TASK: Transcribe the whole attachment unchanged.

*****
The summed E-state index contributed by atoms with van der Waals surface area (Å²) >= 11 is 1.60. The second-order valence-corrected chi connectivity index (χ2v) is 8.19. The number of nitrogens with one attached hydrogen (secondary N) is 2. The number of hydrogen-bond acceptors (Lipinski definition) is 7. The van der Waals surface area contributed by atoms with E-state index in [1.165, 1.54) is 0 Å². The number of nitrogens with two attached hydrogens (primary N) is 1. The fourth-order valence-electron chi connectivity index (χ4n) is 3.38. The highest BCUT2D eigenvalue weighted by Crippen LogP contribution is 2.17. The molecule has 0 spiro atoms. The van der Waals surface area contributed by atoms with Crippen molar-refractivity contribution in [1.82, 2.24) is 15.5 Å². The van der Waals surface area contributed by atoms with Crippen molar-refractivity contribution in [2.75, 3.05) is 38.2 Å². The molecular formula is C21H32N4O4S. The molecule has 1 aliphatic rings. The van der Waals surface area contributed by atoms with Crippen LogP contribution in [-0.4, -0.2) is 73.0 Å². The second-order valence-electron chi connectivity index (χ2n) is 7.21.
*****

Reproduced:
The summed E-state index contributed by atoms with van der Waals surface area (Å²) >= 11 is 1.60. The second-order valence-corrected chi connectivity index (χ2v) is 8.19. The number of nitrogens with one attached hydrogen (secondary N) is 2. The number of hydrogen-bond acceptors (Lipinski definition) is 7. The van der Waals surface area contributed by atoms with E-state index in [1.165, 1.54) is 0 Å². The number of nitrogens with two attached hydrogens (primary N) is 1. The fourth-order valence-electron chi connectivity index (χ4n) is 3.38. The highest BCUT2D eigenvalue weighted by Crippen LogP contribution is 2.17. The molecule has 0 spiro atoms. The van der Waals surface area contributed by atoms with Crippen molar-refractivity contribution in [1.82, 2.24) is 15.5 Å². The van der Waals surface area contributed by atoms with Crippen molar-refractivity contribution in [2.75, 3.05) is 38.2 Å². The molecular formula is C21H32N4O4S. The molecule has 1 aliphatic rings. The van der Waals surface area contributed by atoms with Crippen LogP contribution in [-0.4, -0.2) is 73.0 Å². The second-order valence-electron chi connectivity index (χ2n) is 7.21.